Apologies, I missed your reply in the mass of mailings and a rushed
start to the week...

> > The choice comes down to how you are generating the time data prior
> > its storage in the db, and how you plan to use it afterwards. If you
> > going to be doing lots of temporal processing in PHP, then UNIX
> > timestamp is the way to go. If it is purely a 'label' then stick
> > that format - even storing a string in MySQL that it doesn't realise
> > a date! Both PHP and MySQL have a wide range of time/date functions
> > support such activities.
> Thanks David, I think I'm going to avoid potential problems with
> TIMESTAMP columns' unique features by just storing a PHP mktime()
> into a VARCHAR(15) column (advice from someone on this list, I can't
> remember who).  While it will mostly be a label, and I could take a
> shortcut, the advantage is that I can always reformat the Unix
> (mktime()) for that later, and I plan to do searches based on date at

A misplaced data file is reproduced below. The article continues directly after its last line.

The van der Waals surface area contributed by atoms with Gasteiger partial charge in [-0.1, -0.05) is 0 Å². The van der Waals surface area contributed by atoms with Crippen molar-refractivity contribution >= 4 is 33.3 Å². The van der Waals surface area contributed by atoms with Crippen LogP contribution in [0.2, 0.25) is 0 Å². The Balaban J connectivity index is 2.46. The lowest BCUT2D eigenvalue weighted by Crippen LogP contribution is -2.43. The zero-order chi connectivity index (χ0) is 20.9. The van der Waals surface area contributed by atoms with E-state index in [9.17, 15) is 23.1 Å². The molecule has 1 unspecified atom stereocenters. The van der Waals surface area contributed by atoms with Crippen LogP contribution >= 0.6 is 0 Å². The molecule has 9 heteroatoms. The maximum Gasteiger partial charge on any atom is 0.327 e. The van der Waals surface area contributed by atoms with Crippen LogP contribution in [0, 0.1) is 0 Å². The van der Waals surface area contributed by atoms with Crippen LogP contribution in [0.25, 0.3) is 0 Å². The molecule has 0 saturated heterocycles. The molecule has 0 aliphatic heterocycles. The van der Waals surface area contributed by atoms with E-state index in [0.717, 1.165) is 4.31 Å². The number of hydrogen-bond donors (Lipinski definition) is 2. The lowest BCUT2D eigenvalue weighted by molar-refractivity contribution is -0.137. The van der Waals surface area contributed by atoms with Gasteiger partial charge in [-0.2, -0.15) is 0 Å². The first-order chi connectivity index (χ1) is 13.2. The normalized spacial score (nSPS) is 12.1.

> times.

My 'rules' are simple:

If the date/time is for processing, keep it as a timestamp (consider
which type).
  If the timestamp is being used to keep track of RDBMS activity, then
use a TIMESTAMP column.
  If RDBMS auto-update would foul things up, use an integer data type.

If the date/time is for people/presentation, use a textural format.
  If there will be minor processing on the column, eg GROUP BY, ORDER
BY, or even >, =, etc, then use ISO format
  If there will be no processing between what comes out of PHP and what
PHP wants back, use a string format column.

Yes you should remember that MySQL will happily cast between string and
integer alternative presentations!

Your take/critique welcomed!


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